This biography reveals the Gilded Age tycoon who launched the top-secret National Security Agency, broke German codes during World War I, captured terrorists, negotiated the end to Russo-Japanese war, designed the acoustics for major auditoriums, created the tuning forks that allowed long-distance communication, and managed the first multidisciplinary science center. More
The rich may be different, but George Fabyan was unique among millionaires.
The Gilded Age tycoon sponsored and inspired a “community of thinkers” who advanced science in such diverse fields as acoustics, cryptography, genetics, and physiology. Yet the whimsical Fabyan also tried to construct a levitation machine that would defy gravity, and he spent millions trying to prove Sir Francis Bacon wrote Shakespeare’s plays.
Considering himself an “ideas man,” Fabyan changed how we wage wars and keep secrets, how we transmit sound and design buildings, and how we stimulate scientific advances. He created perhaps the first independent research center, laid the foundation for the top-secret National Security Agency, and even helped end World War I by breaking German codes, capturing foreign terrorists, and developing more effective trench mortars.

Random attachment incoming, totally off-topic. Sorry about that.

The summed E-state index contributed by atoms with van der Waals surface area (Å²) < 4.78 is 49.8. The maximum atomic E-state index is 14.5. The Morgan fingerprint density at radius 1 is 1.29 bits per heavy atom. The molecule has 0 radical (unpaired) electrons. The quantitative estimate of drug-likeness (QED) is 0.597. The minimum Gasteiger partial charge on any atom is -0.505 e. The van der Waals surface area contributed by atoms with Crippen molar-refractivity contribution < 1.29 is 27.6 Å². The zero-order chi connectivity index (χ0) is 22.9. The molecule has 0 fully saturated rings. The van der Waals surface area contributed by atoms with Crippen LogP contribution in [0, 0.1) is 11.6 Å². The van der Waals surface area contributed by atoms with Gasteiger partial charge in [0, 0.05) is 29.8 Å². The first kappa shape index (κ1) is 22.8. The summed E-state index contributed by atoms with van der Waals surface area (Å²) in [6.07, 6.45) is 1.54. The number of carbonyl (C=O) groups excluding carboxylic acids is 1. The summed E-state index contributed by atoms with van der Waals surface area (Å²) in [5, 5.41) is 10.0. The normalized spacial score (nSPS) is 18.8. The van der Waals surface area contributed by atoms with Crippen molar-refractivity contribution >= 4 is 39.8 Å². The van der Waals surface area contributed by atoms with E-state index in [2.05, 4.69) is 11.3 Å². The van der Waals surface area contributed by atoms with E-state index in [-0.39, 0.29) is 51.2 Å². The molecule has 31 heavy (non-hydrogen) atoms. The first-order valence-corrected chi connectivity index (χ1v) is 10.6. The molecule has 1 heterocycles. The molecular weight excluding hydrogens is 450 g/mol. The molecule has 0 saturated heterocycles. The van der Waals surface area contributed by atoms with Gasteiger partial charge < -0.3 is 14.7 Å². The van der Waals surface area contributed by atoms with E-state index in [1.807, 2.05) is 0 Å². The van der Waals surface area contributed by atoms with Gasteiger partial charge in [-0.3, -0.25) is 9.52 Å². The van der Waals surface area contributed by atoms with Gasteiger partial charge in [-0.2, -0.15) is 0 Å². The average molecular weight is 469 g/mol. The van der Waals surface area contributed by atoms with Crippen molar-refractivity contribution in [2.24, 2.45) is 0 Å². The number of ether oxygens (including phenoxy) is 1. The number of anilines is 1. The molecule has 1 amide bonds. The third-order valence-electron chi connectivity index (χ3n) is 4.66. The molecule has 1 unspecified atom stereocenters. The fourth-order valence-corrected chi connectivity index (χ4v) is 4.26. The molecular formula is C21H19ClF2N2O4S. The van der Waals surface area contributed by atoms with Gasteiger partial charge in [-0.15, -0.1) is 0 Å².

Despite eccentric habits, Fabyan acquired an impressive list of professional awards. Probably no other American received the French Medal of Honor, Japan’s Order of the Rising Sun, as well as commendations from the U.S. National Security Agency. Few millionaires can claim to have negotiated an international treaty to end a war. No other businessman housed the American military’s center for code breaking, and virtually no science patron advanced research in such disparate fields.
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